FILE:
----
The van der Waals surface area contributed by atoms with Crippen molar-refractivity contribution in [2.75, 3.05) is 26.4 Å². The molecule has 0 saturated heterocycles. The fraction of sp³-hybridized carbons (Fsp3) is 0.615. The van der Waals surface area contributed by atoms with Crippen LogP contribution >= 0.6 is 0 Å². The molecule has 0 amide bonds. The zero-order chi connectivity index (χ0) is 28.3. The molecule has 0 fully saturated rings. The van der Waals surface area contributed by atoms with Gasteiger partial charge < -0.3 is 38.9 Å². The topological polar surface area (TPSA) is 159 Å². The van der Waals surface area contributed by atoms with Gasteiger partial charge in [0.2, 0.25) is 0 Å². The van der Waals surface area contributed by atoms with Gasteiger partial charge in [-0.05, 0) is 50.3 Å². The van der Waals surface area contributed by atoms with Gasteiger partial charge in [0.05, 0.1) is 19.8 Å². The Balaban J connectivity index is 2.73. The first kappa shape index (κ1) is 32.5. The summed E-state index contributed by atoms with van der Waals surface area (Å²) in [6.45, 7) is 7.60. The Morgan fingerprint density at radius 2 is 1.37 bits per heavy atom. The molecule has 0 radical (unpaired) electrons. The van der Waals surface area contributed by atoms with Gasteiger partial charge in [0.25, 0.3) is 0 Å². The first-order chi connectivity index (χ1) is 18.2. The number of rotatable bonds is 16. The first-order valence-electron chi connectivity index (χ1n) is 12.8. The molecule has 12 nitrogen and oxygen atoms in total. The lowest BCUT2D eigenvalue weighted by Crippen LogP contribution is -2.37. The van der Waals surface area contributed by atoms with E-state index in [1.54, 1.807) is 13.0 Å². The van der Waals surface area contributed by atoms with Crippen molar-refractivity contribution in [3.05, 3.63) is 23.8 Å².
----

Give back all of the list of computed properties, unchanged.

The van der Waals surface area contributed by atoms with Crippen molar-refractivity contribution in [2.75, 3.05) is 26.4 Å². The molecule has 0 saturated heterocycles. The fraction of sp³-hybridized carbons (Fsp3) is 0.615. The van der Waals surface area contributed by atoms with Crippen LogP contribution >= 0.6 is 0 Å². The molecule has 0 amide bonds. The zero-order chi connectivity index (χ0) is 28.3. The molecule has 0 fully saturated rings. The van der Waals surface area contributed by atoms with Gasteiger partial charge < -0.3 is 38.9 Å². The topological polar surface area (TPSA) is 159 Å². The van der Waals surface area contributed by atoms with Gasteiger partial charge in [0.2, 0.25) is 0 Å². The van der Waals surface area contributed by atoms with Gasteiger partial charge in [-0.05, 0) is 50.3 Å². The van der Waals surface area contributed by atoms with Gasteiger partial charge in [0.05, 0.1) is 19.8 Å². The Balaban J connectivity index is 2.73. The first kappa shape index (κ1) is 32.5. The summed E-state index contributed by atoms with van der Waals surface area (Å²) in [6.45, 7) is 7.60. The Morgan fingerprint density at radius 2 is 1.37 bits per heavy atom. The molecule has 0 radical (unpaired) electrons. The van der Waals surface area contributed by atoms with Gasteiger partial charge in [0.25, 0.3) is 0 Å². The first-order chi connectivity index (χ1) is 18.2. The number of rotatable bonds is 16. The first-order valence-electron chi connectivity index (χ1n) is 12.8. The molecule has 12 nitrogen and oxygen atoms in total. The lowest BCUT2D eigenvalue weighted by Crippen LogP contribution is -2.37. The van der Waals surface area contributed by atoms with E-state index in [1.54, 1.807) is 13.0 Å². The van der Waals surface area contributed by atoms with Crippen molar-refractivity contribution in [3.05, 3.63) is 23.8 Å².